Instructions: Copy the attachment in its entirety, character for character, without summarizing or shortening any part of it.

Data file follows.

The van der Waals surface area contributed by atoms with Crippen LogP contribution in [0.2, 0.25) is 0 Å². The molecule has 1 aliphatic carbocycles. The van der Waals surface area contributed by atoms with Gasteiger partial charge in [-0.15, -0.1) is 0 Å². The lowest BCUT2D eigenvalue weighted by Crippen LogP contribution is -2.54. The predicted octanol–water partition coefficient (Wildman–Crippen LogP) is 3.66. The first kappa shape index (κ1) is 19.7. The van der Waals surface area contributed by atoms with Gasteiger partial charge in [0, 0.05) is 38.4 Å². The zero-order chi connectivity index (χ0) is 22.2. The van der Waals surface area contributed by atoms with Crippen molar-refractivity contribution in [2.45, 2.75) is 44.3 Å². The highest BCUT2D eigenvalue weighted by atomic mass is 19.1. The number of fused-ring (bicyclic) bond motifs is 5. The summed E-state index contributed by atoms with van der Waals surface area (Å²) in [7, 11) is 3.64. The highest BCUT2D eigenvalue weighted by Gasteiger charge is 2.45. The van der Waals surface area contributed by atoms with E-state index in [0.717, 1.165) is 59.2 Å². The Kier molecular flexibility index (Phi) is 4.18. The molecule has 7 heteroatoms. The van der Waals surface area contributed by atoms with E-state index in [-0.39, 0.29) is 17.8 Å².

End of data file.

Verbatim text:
The van der Waals surface area contributed by atoms with Crippen LogP contribution in [0.2, 0.25) is 0 Å². The molecule has 1 aliphatic carbocycles. The van der Waals surface area contributed by atoms with Gasteiger partial charge in [-0.15, -0.1) is 0 Å². The lowest BCUT2D eigenvalue weighted by Crippen LogP contribution is -2.54. The predicted octanol–water partition coefficient (Wildman–Crippen LogP) is 3.66. The first kappa shape index (κ1) is 19.7. The van der Waals surface area contributed by atoms with Gasteiger partial charge in [0, 0.05) is 38.4 Å². The zero-order chi connectivity index (χ0) is 22.2. The van der Waals surface area contributed by atoms with Crippen molar-refractivity contribution in [2.45, 2.75) is 44.3 Å². The highest BCUT2D eigenvalue weighted by atomic mass is 19.1. The number of fused-ring (bicyclic) bond motifs is 5. The summed E-state index contributed by atoms with van der Waals surface area (Å²) in [7, 11) is 3.64. The highest BCUT2D eigenvalue weighted by Gasteiger charge is 2.45. The van der Waals surface area contributed by atoms with E-state index in [0.717, 1.165) is 59.2 Å². The Kier molecular flexibility index (Phi) is 4.18. The molecule has 7 heteroatoms. The van der Waals surface area contributed by atoms with E-state index in [-0.39, 0.29) is 17.8 Å².